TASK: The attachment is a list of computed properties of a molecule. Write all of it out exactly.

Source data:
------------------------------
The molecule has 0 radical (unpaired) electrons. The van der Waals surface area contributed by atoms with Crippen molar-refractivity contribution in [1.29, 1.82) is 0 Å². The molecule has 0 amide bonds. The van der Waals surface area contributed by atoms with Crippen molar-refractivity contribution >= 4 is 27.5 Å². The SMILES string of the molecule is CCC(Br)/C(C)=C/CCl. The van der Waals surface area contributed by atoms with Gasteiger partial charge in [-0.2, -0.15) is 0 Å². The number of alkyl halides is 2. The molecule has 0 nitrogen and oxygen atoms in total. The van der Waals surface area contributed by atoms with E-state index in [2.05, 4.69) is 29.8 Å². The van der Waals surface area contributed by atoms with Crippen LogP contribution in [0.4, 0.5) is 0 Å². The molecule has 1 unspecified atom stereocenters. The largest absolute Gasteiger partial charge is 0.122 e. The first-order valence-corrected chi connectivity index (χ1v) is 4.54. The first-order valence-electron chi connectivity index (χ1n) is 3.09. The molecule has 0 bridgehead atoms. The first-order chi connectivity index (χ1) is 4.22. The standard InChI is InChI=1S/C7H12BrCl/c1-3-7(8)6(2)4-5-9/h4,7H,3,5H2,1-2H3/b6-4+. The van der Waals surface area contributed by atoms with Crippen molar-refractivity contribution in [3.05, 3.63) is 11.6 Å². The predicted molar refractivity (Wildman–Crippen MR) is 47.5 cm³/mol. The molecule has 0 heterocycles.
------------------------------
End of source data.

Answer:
The molecule has 0 radical (unpaired) electrons. The van der Waals surface area contributed by atoms with Crippen molar-refractivity contribution in [1.29, 1.82) is 0 Å². The molecule has 0 amide bonds. The van der Waals surface area contributed by atoms with Crippen molar-refractivity contribution >= 4 is 27.5 Å². The SMILES string of the molecule is CCC(Br)/C(C)=C/CCl. The van der Waals surface area contributed by atoms with Gasteiger partial charge in [-0.2, -0.15) is 0 Å². The number of alkyl halides is 2. The molecule has 0 nitrogen and oxygen atoms in total. The van der Waals surface area contributed by atoms with E-state index in [2.05, 4.69) is 29.8 Å². The van der Waals surface area contributed by atoms with Crippen LogP contribution in [0.4, 0.5) is 0 Å². The molecule has 1 unspecified atom stereocenters. The largest absolute Gasteiger partial charge is 0.122 e. The first-order valence-corrected chi connectivity index (χ1v) is 4.54. The first-order valence-electron chi connectivity index (χ1n) is 3.09. The molecule has 0 bridgehead atoms. The first-order chi connectivity index (χ1) is 4.22. The standard InChI is InChI=1S/C7H12BrCl/c1-3-7(8)6(2)4-5-9/h4,7H,3,5H2,1-2H3/b6-4+. The van der Waals surface area contributed by atoms with Crippen molar-refractivity contribution in [3.05, 3.63) is 11.6 Å². The predicted molar refractivity (Wildman–Crippen MR) is 47.5 cm³/mol. The molecule has 0 heterocycles.